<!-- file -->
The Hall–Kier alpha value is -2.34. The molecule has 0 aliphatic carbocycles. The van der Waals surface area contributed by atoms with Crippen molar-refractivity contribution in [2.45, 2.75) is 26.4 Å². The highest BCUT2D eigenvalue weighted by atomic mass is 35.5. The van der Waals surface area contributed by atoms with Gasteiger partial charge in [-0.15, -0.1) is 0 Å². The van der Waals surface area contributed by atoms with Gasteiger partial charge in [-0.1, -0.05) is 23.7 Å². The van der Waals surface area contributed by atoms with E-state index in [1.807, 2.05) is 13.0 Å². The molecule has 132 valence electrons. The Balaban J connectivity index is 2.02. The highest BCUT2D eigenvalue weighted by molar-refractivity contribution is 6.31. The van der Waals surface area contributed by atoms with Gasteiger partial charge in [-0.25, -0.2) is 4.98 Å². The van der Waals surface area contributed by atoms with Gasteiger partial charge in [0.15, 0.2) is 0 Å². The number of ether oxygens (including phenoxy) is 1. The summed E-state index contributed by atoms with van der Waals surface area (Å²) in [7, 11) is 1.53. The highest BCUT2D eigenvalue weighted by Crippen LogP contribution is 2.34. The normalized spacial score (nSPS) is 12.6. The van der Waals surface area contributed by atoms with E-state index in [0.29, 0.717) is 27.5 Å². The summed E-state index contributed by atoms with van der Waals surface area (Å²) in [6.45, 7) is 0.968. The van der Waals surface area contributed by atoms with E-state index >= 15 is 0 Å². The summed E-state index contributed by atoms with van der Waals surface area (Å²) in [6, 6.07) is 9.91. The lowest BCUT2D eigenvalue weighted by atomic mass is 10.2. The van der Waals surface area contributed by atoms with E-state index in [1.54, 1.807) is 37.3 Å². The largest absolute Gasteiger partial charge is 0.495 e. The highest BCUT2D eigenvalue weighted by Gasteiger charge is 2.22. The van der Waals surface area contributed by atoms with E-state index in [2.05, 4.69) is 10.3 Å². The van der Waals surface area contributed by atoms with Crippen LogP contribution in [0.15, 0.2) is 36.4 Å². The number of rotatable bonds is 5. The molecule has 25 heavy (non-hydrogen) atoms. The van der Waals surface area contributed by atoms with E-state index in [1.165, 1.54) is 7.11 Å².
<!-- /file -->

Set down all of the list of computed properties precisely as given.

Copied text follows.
The Hall–Kier alpha value is -2.34. The molecule has 0 aliphatic carbocycles. The van der Waals surface area contributed by atoms with Crippen molar-refractivity contribution in [2.45, 2.75) is 26.4 Å². The highest BCUT2D eigenvalue weighted by atomic mass is 35.5. The van der Waals surface area contributed by atoms with Gasteiger partial charge in [-0.15, -0.1) is 0 Å². The van der Waals surface area contributed by atoms with Gasteiger partial charge in [-0.1, -0.05) is 23.7 Å². The van der Waals surface area contributed by atoms with E-state index in [1.807, 2.05) is 13.0 Å². The molecule has 132 valence electrons. The Balaban J connectivity index is 2.02. The highest BCUT2D eigenvalue weighted by molar-refractivity contribution is 6.31. The van der Waals surface area contributed by atoms with Gasteiger partial charge in [-0.25, -0.2) is 4.98 Å². The van der Waals surface area contributed by atoms with Gasteiger partial charge in [0.15, 0.2) is 0 Å². The number of ether oxygens (including phenoxy) is 1. The summed E-state index contributed by atoms with van der Waals surface area (Å²) in [7, 11) is 1.53. The highest BCUT2D eigenvalue weighted by Crippen LogP contribution is 2.34. The normalized spacial score (nSPS) is 12.6. The van der Waals surface area contributed by atoms with E-state index in [0.29, 0.717) is 27.5 Å². The summed E-state index contributed by atoms with van der Waals surface area (Å²) in [6.45, 7) is 0.968. The van der Waals surface area contributed by atoms with E-state index >= 15 is 0 Å². The summed E-state index contributed by atoms with van der Waals surface area (Å²) in [6, 6.07) is 9.91. The lowest BCUT2D eigenvalue weighted by atomic mass is 10.2. The van der Waals surface area contributed by atoms with E-state index in [1.54, 1.807) is 37.3 Å². The largest absolute Gasteiger partial charge is 0.495 e. The highest BCUT2D eigenvalue weighted by Gasteiger charge is 2.22. The van der Waals surface area contributed by atoms with E-state index in [2.05, 4.69) is 10.3 Å². The van der Waals surface area contributed by atoms with Crippen LogP contribution in [0.15, 0.2) is 36.4 Å². The number of rotatable bonds is 5. The molecule has 25 heavy (non-hydrogen) atoms. The van der Waals surface area contributed by atoms with E-state index in [1.165, 1.54) is 7.11 Å².